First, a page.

Search tips
Search criteria 


Logo of ucrGuide for AuthorsAboutExplore this JournalUrology Case Reports
Urol Case Rep. 2016 July; 7: 14–16.
Published online 2016 April 23. doi:  10.1016/j.eucr.2016.02.003
PMCID: PMC4909496

Giant Condyloma Acuminatum in the Genital, Perineal and Perianal Region in a Pediatric Patient. Literature Review and Case Report


Condyloma acuminata is caused by the proliferation of squamous epithelial cells in the presence of human papilloma virus (HPV) infection. There are several treatment options available for anogenital warts, however, none have proven to be more efficacious. We present the case of a 3 year-8 months-old male, diagnosed with human immunodeficiency virus (HIV) infection, who presented with multiple warts in the anogenital region. Lesions were treated with imiquimod 5%, electrosurgical resection and interferon α-2b. Combination of electrofulguration and interferon α-2b is an effective treatment option for children with giant condyloma accuminatum although recurrence is expected within a short follow-up period.

Keywords: Condyloma acuminata, Buschke, Löwenstein, Papilloma


The Buschke-Löwenstein tumor (BLT), or giant condyloma acuminatum, is a semi-malignant verrucous neoplasia characterized by aggressive growth into underlying dermal structures. It is recurrent in 30–70% of cases and can progress slowly into exophytic, ulcerative and cauliflower-shaped tumors that can form abscesses and fistulas.1, 2 It is generally located on the genital area, however, on occasions it involves distinct histological zones of the anorectal region.1 Now a days there is no approved treatment by the Food and Drug Administration in the pediatric population, nevertheless a number of treatment options are available for anogenital warts.3 In 2010 the Center for Disease Control and Prevention published its guidelines on sexually transmitted diseases and recommended that treatment be directed based on size, location and number of lesions. The therapeutic options include topical ointments, cryotherapy, laser vaporization, electrosurgery and surgical excision. The aim of treatment is to eliminate visible warts, nonetheless that does not guarantee eradication of HPV infection.3

Case report

A 3 year-8 months-old male presented to the emergency department with a large cauliflower-like growth covering the penis, scrotum, perineal and perianal region. The patient was tested HIV ELISA positive as a consequence of vertical transmission from his 20-year-old mother, also HIV positive. The mother's HPV infection was never documented since she abandoned the patient after their first hospital visit. No history or evidence of sexual abuse of the child was encountered. A final diagnosis of pediatric HIV presenting with giant genital and perianal condyloma acuminata was made. He was initiated on broad-spectrum antibiotics and antirretroviral therapy with lopinavir, ritonavir, abacavir and lamivudin.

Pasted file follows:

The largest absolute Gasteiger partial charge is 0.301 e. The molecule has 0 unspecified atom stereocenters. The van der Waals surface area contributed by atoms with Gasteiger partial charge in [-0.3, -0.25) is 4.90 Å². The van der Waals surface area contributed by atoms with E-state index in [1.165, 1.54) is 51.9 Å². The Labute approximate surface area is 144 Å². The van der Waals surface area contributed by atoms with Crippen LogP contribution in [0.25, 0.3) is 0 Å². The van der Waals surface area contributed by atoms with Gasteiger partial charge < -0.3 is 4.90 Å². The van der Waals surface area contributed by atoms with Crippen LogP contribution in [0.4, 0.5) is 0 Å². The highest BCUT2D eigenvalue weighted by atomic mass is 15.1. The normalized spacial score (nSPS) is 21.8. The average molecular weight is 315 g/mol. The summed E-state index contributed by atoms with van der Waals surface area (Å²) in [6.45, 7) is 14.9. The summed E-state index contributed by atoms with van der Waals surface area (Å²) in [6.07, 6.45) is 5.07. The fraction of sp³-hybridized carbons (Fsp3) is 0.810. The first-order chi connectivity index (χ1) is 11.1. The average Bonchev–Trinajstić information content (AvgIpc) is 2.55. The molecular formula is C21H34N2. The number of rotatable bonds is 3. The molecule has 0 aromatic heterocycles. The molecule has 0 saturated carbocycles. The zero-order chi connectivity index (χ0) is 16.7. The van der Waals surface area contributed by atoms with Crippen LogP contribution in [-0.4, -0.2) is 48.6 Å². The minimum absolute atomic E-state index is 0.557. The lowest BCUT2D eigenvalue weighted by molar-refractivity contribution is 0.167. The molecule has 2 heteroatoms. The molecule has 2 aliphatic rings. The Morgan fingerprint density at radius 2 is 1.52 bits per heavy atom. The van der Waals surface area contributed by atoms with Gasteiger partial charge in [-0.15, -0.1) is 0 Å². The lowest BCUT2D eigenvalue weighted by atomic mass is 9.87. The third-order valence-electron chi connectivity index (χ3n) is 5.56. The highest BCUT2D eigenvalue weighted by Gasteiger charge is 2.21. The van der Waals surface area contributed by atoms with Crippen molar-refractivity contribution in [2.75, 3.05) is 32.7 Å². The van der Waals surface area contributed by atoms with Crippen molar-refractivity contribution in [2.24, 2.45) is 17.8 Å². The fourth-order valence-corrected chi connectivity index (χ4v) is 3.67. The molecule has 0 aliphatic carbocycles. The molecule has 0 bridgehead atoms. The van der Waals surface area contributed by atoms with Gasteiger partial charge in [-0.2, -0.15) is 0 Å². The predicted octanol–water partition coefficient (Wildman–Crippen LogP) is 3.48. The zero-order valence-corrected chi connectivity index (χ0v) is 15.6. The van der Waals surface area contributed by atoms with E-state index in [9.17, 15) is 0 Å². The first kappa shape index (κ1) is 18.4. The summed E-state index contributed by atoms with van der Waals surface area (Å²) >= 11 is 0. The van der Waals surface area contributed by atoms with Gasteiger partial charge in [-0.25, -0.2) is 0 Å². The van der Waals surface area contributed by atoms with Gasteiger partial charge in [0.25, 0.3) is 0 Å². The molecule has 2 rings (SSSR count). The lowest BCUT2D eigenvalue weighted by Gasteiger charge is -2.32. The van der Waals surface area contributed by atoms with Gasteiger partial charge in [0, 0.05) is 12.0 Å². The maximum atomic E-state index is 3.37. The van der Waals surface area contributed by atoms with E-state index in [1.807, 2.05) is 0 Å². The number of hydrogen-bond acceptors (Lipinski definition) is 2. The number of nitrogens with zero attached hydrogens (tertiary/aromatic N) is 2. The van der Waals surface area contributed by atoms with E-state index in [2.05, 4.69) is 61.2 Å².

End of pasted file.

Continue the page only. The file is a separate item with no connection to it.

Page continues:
The growth had started 2 years prior as warty lesions around the genital area, and had increased in size and coalesced to assume large dimensions invading the scrotum, base of the penis, prepuce, perineal area and anal sphincter. At presentation to the emergency department in January 2015, the HIV viral load was undetectable, and a CD4 percentage of 23% (range: 31–60%) was reported (Fig. 1).

Figure 1
Initial presentation.

Initially, treatment was started with imiquimod 5% ointment three times per week without any visible improvement. Therefore, electrosurgical resection was performed under general anesthesia over multiple sessions due to the considerably large size of the condyloma. Complete resection was achieved after seven interventions separated by 2-week intervals. The specimens were sent for histopathological evaluations, and condyloma acuminata with neovascular proliferation was reported. No serotype assessment was made due to test unavailability at our institution. After completion of electrosurgical treatment, immunotherapy was initiated with IFN α2b at a dosage of 2 million units per week during 4 weeks (Figs. 2 and and33).

Figure 2
Postoperative picture after fourth surgery (3 months after treatment).
Figure 3
Last follow-up picture after eighth surgery (8 months after treatment).

Monthly outpatient follow-up was scheduled for a year. Recurrence in the genital area was documented 3 months following complete resection of the lesion. Cutaneous examination of the perianal region showed no remaining scrotal skin per-se, instead, the area showed reddish-brown plaques with soft non-fibrotic tissue. No further alterations were observed on the penis, anus or urethra.

An additional 0.5 cm recurrence in the perianal zone was noticed on the 12th month of consultation, and ophthalmologists were requested to assess a solitary papillary lesion on the caruncle and tarsal conjunctiva of the right eye, originally treated with an unsuccessful cycle of IFN α2b. The patient is now awaiting surgery for both lesions.